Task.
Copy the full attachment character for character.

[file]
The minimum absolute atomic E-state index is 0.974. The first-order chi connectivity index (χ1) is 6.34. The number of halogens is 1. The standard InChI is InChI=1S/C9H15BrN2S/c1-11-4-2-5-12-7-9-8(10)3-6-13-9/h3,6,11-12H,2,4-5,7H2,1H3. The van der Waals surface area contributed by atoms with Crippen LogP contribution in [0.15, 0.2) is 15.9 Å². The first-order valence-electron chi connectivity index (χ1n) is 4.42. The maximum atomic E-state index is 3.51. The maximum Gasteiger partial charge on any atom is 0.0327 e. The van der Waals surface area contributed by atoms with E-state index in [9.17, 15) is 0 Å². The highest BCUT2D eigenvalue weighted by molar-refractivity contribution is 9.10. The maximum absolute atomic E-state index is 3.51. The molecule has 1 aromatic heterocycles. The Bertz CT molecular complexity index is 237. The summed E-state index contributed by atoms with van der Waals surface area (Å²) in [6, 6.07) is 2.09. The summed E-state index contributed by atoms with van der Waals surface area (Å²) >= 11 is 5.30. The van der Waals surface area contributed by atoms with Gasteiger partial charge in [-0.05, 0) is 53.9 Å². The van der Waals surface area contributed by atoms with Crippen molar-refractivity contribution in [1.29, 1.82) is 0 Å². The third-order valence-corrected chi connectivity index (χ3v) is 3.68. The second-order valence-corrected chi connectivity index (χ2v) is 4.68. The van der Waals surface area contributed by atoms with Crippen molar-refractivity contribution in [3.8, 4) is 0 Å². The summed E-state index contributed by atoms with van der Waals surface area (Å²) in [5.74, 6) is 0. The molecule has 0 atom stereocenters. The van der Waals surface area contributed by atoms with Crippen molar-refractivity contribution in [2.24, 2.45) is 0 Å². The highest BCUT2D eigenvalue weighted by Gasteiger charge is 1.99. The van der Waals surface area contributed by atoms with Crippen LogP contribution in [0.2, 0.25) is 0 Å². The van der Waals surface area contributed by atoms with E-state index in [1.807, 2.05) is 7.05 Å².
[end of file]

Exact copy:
The minimum absolute atomic E-state index is 0.974. The first-order chi connectivity index (χ1) is 6.34. The number of halogens is 1. The standard InChI is InChI=1S/C9H15BrN2S/c1-11-4-2-5-12-7-9-8(10)3-6-13-9/h3,6,11-12H,2,4-5,7H2,1H3. The van der Waals surface area contributed by atoms with Crippen LogP contribution in [0.15, 0.2) is 15.9 Å². The first-order valence-electron chi connectivity index (χ1n) is 4.42. The maximum atomic E-state index is 3.51. The maximum Gasteiger partial charge on any atom is 0.0327 e. The van der Waals surface area contributed by atoms with E-state index in [9.17, 15) is 0 Å². The highest BCUT2D eigenvalue weighted by molar-refractivity contribution is 9.10. The maximum absolute atomic E-state index is 3.51. The molecule has 1 aromatic heterocycles. The Bertz CT molecular complexity index is 237. The summed E-state index contributed by atoms with van der Waals surface area (Å²) in [6, 6.07) is 2.09. The summed E-state index contributed by atoms with van der Waals surface area (Å²) >= 11 is 5.30. The van der Waals surface area contributed by atoms with Gasteiger partial charge in [-0.05, 0) is 53.9 Å². The van der Waals surface area contributed by atoms with Crippen molar-refractivity contribution in [1.29, 1.82) is 0 Å². The third-order valence-corrected chi connectivity index (χ3v) is 3.68. The second-order valence-corrected chi connectivity index (χ2v) is 4.68. The van der Waals surface area contributed by atoms with Crippen molar-refractivity contribution in [3.8, 4) is 0 Å². The summed E-state index contributed by atoms with van der Waals surface area (Å²) in [5.74, 6) is 0. The molecule has 0 atom stereocenters. The van der Waals surface area contributed by atoms with Crippen molar-refractivity contribution in [2.24, 2.45) is 0 Å². The highest BCUT2D eigenvalue weighted by Gasteiger charge is 1.99. The van der Waals surface area contributed by atoms with Crippen LogP contribution in [0.2, 0.25) is 0 Å². The van der Waals surface area contributed by atoms with E-state index in [1.807, 2.05) is 7.05 Å².